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FINE Newsletter, Volume VII, Issue 4
Issue Topic: Evaluation and Improvement Science in Action


Carolina Buitrago is a Senior Research Analyst at Harvard Family Research Project.

When considering program evaluation, staff members are faced with a number of challenges. As their busy day-to-day work takes priority, they question their internal capacity to conduct an evaluation and wonder if they have the resources, time, and technical knowledge needed. Paired with this question of capacity is the pressing need for demonstrating results. Since positive outcomes often serve as the basis for their organization’s sustainability, staff wonder which instruments will most accurately help them track the outcomes of interest. Then, there is the common dilemma of how to get started. This question is particularly challenging as programs aimed at improving outcomes for students and families deal with great complexity. In most cases, the programs have a number of components and multilayered strategies, and the question revolves around how to make strategic choices to get the evaluation rolling. In other words, where do they start?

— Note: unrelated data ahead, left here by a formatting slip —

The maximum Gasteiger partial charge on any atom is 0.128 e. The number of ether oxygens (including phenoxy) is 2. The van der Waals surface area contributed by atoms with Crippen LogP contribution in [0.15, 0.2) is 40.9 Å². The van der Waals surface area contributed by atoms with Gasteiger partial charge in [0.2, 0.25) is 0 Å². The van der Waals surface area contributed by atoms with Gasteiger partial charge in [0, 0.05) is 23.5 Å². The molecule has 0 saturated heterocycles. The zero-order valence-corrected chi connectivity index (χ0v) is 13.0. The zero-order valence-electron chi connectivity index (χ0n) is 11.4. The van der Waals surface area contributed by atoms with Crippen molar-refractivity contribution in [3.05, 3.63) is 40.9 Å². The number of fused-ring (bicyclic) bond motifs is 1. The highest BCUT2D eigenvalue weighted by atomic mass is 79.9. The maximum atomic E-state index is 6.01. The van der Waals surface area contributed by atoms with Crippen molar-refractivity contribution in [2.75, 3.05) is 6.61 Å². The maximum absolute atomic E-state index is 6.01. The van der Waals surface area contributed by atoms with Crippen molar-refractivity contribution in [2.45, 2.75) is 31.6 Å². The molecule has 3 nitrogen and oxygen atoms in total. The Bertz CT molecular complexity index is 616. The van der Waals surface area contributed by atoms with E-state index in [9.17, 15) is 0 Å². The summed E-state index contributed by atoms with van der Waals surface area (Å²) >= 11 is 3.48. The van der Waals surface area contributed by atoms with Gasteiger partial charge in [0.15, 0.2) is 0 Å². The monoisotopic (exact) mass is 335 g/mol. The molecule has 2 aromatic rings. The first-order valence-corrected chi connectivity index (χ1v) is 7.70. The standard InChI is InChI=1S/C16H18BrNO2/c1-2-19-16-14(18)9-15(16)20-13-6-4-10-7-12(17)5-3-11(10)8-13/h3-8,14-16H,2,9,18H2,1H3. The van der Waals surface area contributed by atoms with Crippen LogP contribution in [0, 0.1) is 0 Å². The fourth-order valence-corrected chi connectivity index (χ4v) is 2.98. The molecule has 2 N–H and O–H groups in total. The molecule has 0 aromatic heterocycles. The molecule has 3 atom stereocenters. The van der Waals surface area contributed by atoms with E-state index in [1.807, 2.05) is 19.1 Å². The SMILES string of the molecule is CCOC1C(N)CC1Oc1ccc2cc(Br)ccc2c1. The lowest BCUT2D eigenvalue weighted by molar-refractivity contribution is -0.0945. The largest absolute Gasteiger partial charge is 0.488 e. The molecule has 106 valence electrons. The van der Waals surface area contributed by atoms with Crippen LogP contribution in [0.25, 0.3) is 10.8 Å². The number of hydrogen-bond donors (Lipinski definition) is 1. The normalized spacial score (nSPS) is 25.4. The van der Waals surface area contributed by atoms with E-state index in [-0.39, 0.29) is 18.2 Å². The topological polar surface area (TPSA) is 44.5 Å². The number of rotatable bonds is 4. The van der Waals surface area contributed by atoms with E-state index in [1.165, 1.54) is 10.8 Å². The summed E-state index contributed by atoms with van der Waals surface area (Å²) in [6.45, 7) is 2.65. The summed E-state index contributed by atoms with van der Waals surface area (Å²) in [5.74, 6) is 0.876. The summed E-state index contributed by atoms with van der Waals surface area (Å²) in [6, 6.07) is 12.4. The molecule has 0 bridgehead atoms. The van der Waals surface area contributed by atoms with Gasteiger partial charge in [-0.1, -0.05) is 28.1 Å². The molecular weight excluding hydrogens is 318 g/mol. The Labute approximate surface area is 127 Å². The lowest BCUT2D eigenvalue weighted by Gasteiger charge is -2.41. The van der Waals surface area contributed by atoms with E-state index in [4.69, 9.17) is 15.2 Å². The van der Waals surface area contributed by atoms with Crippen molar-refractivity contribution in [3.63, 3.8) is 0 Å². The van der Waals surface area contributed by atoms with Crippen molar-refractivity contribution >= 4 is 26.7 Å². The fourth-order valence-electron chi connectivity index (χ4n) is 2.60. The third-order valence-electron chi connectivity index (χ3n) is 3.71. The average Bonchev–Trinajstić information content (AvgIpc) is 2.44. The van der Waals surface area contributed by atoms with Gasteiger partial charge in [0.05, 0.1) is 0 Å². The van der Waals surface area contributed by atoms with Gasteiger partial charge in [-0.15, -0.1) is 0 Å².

We hear about these and other evaluation-related dilemmas often at Harvard Family Research Project (HFRP). We receive calls on a regular basis from educational and community-based programs seeking guidance on how to evaluate their initiatives. Regardless of where they are in the process, we provide a consistent answer: "Slow down, and think for a moment or two.” What do we suggest they think about? Below are some of the ideas we ask program staff to consider as they plan their evaluation.

1. Evaluation does not equal measurement.